By SIMONE HALL
“The failure of women to have reached positions of leadership has been due in large part to social and professional discrimination,” said Rosalyn Yalow in in her Nobel Prize acceptance speech for physiology or medicine in 1977. “The world cannot afford the loss of the talents of half its people if we are to solve the many problems which beset us.”
This October, Dr. Frances H. Arnold joined Yalow as one of the 3 percent of female Nobel Prize Winners in chemistry, physics, and physiology or medicine. Arnold, who was awarded the Nobel prize in chemistry — along with two other colleagues — for her work with directing the evolution of enzymes, was the fifth woman out of the 177 scientists who have been honored by the Nobel committee for achievements in chemistry since 1901.
The history of snubbing female scientists in lack of Nobel recognition is just one symptom of a trend that has persisted globally into the current century. In both research and medicine, women make up more than a third of the scientific workforce. Recent findings by the U.S. National Science Foundation’s National Center for Science & Engineering Statistics found that 39 percent of PhDs in chemistry were awarded to women in 2014, and a 2015 study found that 36 percent of employed chemists were women. Still, their work goes largely uncelebrated when compared to their male counterparts.
A recent publication “These female scientists should have won a Nobel” from C&EN — a publication of the American Chemical Society (ASC) — highlighted many women whose contributions have been overlooked in collaborative achievements in favor of their male colleagues. Rosalind Franklin, a major contributor to the discovery of the DNA helix, has only recently been introduced into curriculum, after Watson and Crick famously won the Nobel prize for chemistry after using data collected by Rosalind Franklin to confirm the structure. She is only one of many unrecognized women whose work in breakthrough discoveries continue to better the world today.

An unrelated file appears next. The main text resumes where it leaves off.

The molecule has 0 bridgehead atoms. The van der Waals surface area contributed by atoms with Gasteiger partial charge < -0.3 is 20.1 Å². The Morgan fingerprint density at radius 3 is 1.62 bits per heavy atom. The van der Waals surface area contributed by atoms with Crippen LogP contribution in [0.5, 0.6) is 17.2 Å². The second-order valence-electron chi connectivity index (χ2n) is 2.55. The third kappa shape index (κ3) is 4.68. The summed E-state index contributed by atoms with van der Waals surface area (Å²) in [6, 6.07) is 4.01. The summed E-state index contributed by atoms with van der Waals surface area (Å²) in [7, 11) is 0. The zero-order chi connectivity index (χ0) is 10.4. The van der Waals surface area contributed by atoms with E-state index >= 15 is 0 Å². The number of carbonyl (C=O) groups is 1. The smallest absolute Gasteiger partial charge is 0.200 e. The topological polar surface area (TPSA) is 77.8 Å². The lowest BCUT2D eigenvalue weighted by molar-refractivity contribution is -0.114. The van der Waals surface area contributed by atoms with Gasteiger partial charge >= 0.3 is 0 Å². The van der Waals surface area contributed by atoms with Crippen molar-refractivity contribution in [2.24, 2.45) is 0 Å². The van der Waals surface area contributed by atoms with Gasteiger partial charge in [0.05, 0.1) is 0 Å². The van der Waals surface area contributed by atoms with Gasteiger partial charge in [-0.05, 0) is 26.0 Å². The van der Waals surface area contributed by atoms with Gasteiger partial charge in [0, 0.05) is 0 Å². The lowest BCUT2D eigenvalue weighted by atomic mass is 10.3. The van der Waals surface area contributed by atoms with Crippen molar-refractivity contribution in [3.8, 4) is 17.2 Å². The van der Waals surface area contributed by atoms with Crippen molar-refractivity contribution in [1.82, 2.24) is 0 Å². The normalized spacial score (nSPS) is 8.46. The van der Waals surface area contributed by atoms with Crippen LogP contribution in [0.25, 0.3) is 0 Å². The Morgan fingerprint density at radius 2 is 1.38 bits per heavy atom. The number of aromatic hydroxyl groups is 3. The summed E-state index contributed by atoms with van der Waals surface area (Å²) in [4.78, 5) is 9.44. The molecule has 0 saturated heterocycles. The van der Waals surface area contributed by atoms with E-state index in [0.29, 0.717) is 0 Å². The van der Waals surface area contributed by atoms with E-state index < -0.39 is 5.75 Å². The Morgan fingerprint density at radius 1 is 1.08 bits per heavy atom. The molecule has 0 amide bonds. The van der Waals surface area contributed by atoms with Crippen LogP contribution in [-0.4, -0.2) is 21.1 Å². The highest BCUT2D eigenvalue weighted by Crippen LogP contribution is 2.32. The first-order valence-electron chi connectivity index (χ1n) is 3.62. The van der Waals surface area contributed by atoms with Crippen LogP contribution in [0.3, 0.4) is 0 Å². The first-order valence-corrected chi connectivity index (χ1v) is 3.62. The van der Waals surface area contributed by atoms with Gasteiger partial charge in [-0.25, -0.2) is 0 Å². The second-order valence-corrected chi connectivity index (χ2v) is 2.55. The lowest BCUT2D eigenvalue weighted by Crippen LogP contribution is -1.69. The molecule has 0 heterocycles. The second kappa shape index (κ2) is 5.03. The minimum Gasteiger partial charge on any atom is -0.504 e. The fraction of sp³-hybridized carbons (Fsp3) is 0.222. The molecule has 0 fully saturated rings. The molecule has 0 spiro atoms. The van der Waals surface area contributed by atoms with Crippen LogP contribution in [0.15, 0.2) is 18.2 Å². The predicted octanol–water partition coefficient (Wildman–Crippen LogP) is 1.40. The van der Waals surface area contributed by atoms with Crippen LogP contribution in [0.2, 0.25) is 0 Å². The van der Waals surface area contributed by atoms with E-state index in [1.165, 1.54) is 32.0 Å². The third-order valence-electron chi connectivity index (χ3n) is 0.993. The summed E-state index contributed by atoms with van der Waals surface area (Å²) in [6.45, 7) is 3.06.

In order to more accurately display the contributions women have made, recent efforts by the ACS have focused on improving and increasing the biographies of esteemed women in STEM. Colorado College’s Professor Rebecca Barnes has implemented these goals on campus by having students create and improve the Wikipedia entries of female scientists. Only seven to 11 percent of the biographies of scientists listed on Wikipedia document women, and most of the entries are minimal in size when compared to those about their male contemporaries.
Barnes’s project, which was recognized by the ACS in their article “Where are Wikipedia’s female scientists,” gives the CC community agency in a global effort to create a lasting impact on the remembered legacy of female scientists and inspire future generations of women in STEM.